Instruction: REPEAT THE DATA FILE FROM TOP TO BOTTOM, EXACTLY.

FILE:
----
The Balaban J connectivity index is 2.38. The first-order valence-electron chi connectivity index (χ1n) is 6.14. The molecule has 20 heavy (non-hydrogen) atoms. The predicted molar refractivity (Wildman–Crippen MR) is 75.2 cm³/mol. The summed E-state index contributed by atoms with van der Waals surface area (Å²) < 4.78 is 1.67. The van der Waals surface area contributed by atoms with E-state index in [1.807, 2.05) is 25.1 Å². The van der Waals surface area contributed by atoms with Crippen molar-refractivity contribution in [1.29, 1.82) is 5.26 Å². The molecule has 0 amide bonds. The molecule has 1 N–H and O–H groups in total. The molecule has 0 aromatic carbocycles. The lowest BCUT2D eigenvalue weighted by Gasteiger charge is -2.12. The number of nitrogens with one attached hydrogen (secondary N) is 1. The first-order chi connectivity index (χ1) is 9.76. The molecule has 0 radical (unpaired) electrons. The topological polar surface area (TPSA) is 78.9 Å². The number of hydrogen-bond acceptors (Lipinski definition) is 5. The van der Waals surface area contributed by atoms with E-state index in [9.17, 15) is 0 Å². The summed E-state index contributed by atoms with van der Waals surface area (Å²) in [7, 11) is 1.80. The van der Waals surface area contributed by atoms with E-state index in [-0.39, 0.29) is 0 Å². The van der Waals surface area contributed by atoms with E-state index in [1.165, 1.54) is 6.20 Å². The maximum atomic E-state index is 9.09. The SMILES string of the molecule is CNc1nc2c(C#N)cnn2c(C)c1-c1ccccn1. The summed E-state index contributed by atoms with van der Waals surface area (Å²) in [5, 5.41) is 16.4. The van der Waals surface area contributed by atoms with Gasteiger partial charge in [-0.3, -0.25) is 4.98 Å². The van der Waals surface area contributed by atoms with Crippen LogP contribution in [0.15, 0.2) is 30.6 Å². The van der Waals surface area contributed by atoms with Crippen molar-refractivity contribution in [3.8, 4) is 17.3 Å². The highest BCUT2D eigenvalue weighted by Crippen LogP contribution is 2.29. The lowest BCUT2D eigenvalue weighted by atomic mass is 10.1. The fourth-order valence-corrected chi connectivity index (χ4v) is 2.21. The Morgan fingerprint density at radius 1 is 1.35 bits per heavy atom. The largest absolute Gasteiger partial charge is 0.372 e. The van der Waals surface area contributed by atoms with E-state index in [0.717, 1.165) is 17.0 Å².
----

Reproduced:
The Balaban J connectivity index is 2.38. The first-order valence-electron chi connectivity index (χ1n) is 6.14. The molecule has 20 heavy (non-hydrogen) atoms. The predicted molar refractivity (Wildman–Crippen MR) is 75.2 cm³/mol. The summed E-state index contributed by atoms with van der Waals surface area (Å²) < 4.78 is 1.67. The van der Waals surface area contributed by atoms with E-state index in [1.807, 2.05) is 25.1 Å². The van der Waals surface area contributed by atoms with Crippen molar-refractivity contribution in [1.29, 1.82) is 5.26 Å². The molecule has 0 amide bonds. The molecule has 1 N–H and O–H groups in total. The molecule has 0 aromatic carbocycles. The lowest BCUT2D eigenvalue weighted by Gasteiger charge is -2.12. The number of nitrogens with one attached hydrogen (secondary N) is 1. The first-order chi connectivity index (χ1) is 9.76. The molecule has 0 radical (unpaired) electrons. The topological polar surface area (TPSA) is 78.9 Å². The number of hydrogen-bond acceptors (Lipinski definition) is 5. The van der Waals surface area contributed by atoms with E-state index in [9.17, 15) is 0 Å². The summed E-state index contributed by atoms with van der Waals surface area (Å²) in [7, 11) is 1.80. The van der Waals surface area contributed by atoms with E-state index in [-0.39, 0.29) is 0 Å². The van der Waals surface area contributed by atoms with E-state index in [1.165, 1.54) is 6.20 Å². The maximum atomic E-state index is 9.09. The SMILES string of the molecule is CNc1nc2c(C#N)cnn2c(C)c1-c1ccccn1. The summed E-state index contributed by atoms with van der Waals surface area (Å²) in [5, 5.41) is 16.4. The van der Waals surface area contributed by atoms with Gasteiger partial charge in [-0.3, -0.25) is 4.98 Å². The van der Waals surface area contributed by atoms with Crippen LogP contribution in [0.15, 0.2) is 30.6 Å². The van der Waals surface area contributed by atoms with Crippen molar-refractivity contribution in [3.8, 4) is 17.3 Å². The highest BCUT2D eigenvalue weighted by Crippen LogP contribution is 2.29. The lowest BCUT2D eigenvalue weighted by atomic mass is 10.1. The fourth-order valence-corrected chi connectivity index (χ4v) is 2.21. The Morgan fingerprint density at radius 1 is 1.35 bits per heavy atom. The largest absolute Gasteiger partial charge is 0.372 e. The van der Waals surface area contributed by atoms with E-state index in [0.717, 1.165) is 17.0 Å².